Prototype to Production series: Part 1
Prototyping considerations for a design’s early stages
The early stages of the project development process include concept development, initial design and product validation, and some product testing in terms of aesthetic appeal or functionality.
During these initial stages, the design function aims to combine the Voice of the Customer (VOC) requirements; the Voice of the Process (VOP), which specifies current manufacturing and sourcing capabilities, together with any known investment requirements; and the Voice of the Business (VOB), which details the business’s demands and hurdles in terms of return on investment, sales, marketing and operations.
Why choose Rapid prototyping?
Prototypes are a significant investment for R&D teams, and where possible, manufacturers are increasingly turning to rapid prototyping techniques to shorten development times and reduce risk, using technologies such as:
- 3D printing
- MultiJet Fusion (MJF)
- Selective Laser Sintering (SLS).
- Stereolithography (SL)
- Direct Metal Laser Sintering (DMLS)
- CNC machining
- Injection moulding
How many Prototypes do I need?
Prototype quantities can range from as few as one per prototype iteration, to as many as hundreds or even thousands, depending on the product and the project’s requirements. That said, the usual range is between one and five for initial concept prototyping using CNC machining or 3D printing, to hundreds when using rapid injection moulding. However, we should be mindful not to restrict or categorize these technologies to prototyping only.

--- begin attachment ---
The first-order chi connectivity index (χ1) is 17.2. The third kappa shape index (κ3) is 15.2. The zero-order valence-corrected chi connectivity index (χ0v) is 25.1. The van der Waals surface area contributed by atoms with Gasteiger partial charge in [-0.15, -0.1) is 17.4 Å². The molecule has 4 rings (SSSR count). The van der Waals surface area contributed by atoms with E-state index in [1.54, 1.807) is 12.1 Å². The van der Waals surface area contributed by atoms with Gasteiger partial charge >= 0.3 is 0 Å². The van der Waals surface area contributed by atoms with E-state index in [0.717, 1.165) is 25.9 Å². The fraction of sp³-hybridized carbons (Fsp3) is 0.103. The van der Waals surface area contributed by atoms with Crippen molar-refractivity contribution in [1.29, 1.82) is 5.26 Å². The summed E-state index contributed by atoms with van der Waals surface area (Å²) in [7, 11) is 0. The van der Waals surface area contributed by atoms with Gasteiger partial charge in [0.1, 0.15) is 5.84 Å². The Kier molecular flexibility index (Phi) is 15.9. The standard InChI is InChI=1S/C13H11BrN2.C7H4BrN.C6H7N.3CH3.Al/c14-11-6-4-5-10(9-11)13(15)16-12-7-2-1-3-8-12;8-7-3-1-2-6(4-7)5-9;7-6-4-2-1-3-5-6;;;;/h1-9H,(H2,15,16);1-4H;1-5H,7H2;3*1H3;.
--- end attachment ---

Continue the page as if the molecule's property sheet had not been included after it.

Indeed, where only a few production parts or components are required, 3D printing, CNC machining or injection moulding are commonly used to manufacture production-ready parts.
Which manufacturing process should I use?
Each manufacturing technology produces compromises. Speed, cost and the level of useful information that a prototype can provide, are all considered at the initiate stage of the project. Prototypes are often manufactured using different materials and processes than would be used during actual production (3D printed plastics for example), with parts produced largely in order to provide information about fit, function, and aesthetics. For some projects, particularly in later prototyping iterations, manufacturers require pre-production prototypes that are representative of parts used in the final product, made from the same material and manufacturing process.
Want to read Part 2?
Keep an eye on our blog page for part two of our Prototype to Production series: Prototyping considerations for the move to low-volume production. Or simply subscribe to receive monthly blog updates.